Next, with the excitement level increasing, Bank of America:

  • Balance-$4,588 @ 9.52% APR.  Paid off this debt on 4/11/03, with the total amount paid of :$5,007.69.  Under the status quo financial industry plan I would have paid $5,253.  By turbo-debt snowballing I did not have to pay them $ 245. Don’t know about y’all but I can sure think of plenty of other things to do with $245 than to give it to some bank unless it’s a deposit into my savings account. 😉

Next on the chopping block, the Perkins Loan:

  • Balance-$2,027.15 @ 5% APR. Paid off this debt on 5/21/03 with the total amount paid of: $2,128.95. Under the status quo financial industry plan I would have paid $2,320. By turbo-debt snowballing I did not have to pay them $191.05.  Starting to add up isn’t it?

Next, Direct Student Loans and where it started to become fun:

  • Balance-$5,786.44 @ 4.22 % APR. Paid off this sucker on 8/29/03 with the total amount paid of: $6,064.23. Under the status quo financial industry plan I would have paid $7,352.80. By turbo-debt snowballing, I did not have to pay them $1,288.57. That’s $1,288.57 that I did not have to earn to put in someone else’s pocket!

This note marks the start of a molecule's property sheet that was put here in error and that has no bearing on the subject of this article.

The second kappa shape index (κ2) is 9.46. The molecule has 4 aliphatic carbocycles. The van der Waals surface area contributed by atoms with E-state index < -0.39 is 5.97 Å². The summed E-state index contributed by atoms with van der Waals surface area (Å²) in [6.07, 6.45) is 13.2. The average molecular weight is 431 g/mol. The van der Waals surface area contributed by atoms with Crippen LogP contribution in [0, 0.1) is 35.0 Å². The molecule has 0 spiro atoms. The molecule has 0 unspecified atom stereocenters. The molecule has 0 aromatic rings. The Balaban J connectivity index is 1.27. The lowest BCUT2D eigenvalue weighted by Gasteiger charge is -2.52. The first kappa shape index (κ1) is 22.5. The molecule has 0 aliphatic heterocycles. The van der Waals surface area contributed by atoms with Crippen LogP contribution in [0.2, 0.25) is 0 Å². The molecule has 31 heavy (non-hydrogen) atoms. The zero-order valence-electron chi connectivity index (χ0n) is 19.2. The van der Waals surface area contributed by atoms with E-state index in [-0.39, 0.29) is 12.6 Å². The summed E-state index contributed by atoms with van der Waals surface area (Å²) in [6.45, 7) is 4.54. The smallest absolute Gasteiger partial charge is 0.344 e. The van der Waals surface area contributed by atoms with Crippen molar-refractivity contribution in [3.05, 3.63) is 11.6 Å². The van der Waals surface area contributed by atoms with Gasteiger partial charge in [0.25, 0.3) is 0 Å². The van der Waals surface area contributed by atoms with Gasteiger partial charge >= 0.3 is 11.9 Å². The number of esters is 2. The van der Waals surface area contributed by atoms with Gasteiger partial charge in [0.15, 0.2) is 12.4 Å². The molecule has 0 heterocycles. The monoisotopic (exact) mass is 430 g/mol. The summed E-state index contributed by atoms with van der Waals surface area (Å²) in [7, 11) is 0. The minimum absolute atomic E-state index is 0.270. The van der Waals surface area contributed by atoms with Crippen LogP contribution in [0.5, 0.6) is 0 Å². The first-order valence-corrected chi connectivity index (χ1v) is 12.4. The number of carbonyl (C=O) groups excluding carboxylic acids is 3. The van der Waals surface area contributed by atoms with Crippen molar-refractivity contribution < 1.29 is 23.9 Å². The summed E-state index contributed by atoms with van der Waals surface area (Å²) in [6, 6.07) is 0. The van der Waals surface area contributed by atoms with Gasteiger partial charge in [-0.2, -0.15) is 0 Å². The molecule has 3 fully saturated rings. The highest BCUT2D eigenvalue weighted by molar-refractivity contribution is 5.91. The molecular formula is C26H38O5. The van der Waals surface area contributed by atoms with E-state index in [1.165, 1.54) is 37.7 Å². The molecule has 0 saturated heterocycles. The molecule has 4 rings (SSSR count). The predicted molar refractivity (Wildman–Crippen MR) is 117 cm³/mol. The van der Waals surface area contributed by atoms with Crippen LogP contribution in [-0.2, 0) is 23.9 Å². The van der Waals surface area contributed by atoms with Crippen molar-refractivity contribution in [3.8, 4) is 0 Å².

Last but not least the mortgage, where I was laughing like Renfro with each payment:

  • Balance-$48,175 @ 6.25% APR. Paid off this monstrosity on 6/2/06 with the total amount  paid of $54,436.34.  Under the loan shark, oops I mean status quo financial industry plan I would have paid $74,763.86.  By really turbo-debt snowballing this one, I did not have to pay them $20,327.52.   This is just a bit below what my yearly take home pay was during my journey to debt freedom.